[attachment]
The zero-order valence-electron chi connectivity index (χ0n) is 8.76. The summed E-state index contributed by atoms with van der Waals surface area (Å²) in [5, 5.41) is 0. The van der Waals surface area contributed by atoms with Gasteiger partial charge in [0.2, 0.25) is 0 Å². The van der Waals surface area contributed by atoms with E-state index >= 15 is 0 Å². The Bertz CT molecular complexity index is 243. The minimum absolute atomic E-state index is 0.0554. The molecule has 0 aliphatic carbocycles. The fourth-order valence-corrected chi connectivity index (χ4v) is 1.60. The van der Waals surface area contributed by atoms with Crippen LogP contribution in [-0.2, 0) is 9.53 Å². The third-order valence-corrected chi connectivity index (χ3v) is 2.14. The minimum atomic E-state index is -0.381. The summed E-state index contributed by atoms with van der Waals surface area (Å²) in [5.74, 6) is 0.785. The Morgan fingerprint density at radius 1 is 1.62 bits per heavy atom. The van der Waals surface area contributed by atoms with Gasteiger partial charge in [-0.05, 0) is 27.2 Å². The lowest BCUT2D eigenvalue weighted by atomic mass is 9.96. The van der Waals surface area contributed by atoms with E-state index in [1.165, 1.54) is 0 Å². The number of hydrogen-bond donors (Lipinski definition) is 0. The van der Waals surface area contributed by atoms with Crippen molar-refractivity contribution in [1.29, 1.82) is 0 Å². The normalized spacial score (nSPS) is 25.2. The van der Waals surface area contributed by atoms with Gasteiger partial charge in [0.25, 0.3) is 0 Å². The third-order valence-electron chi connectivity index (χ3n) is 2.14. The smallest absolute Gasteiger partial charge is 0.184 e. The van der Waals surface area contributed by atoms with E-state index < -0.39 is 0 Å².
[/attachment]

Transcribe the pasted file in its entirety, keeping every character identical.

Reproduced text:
The zero-order valence-electron chi connectivity index (χ0n) is 8.76. The summed E-state index contributed by atoms with van der Waals surface area (Å²) in [5, 5.41) is 0. The van der Waals surface area contributed by atoms with Gasteiger partial charge in [0.2, 0.25) is 0 Å². The van der Waals surface area contributed by atoms with E-state index >= 15 is 0 Å². The Bertz CT molecular complexity index is 243. The minimum absolute atomic E-state index is 0.0554. The molecule has 0 aliphatic carbocycles. The fourth-order valence-corrected chi connectivity index (χ4v) is 1.60. The van der Waals surface area contributed by atoms with Crippen LogP contribution in [-0.2, 0) is 9.53 Å². The third-order valence-corrected chi connectivity index (χ3v) is 2.14. The minimum atomic E-state index is -0.381. The summed E-state index contributed by atoms with van der Waals surface area (Å²) in [5.74, 6) is 0.785. The Morgan fingerprint density at radius 1 is 1.62 bits per heavy atom. The van der Waals surface area contributed by atoms with Gasteiger partial charge in [-0.05, 0) is 27.2 Å². The lowest BCUT2D eigenvalue weighted by atomic mass is 9.96. The van der Waals surface area contributed by atoms with E-state index in [1.165, 1.54) is 0 Å². The number of hydrogen-bond donors (Lipinski definition) is 0. The van der Waals surface area contributed by atoms with Crippen molar-refractivity contribution in [1.29, 1.82) is 0 Å². The normalized spacial score (nSPS) is 25.2. The van der Waals surface area contributed by atoms with Gasteiger partial charge in [0.25, 0.3) is 0 Å². The third-order valence-electron chi connectivity index (χ3n) is 2.14. The smallest absolute Gasteiger partial charge is 0.184 e. The van der Waals surface area contributed by atoms with E-state index < -0.39 is 0 Å².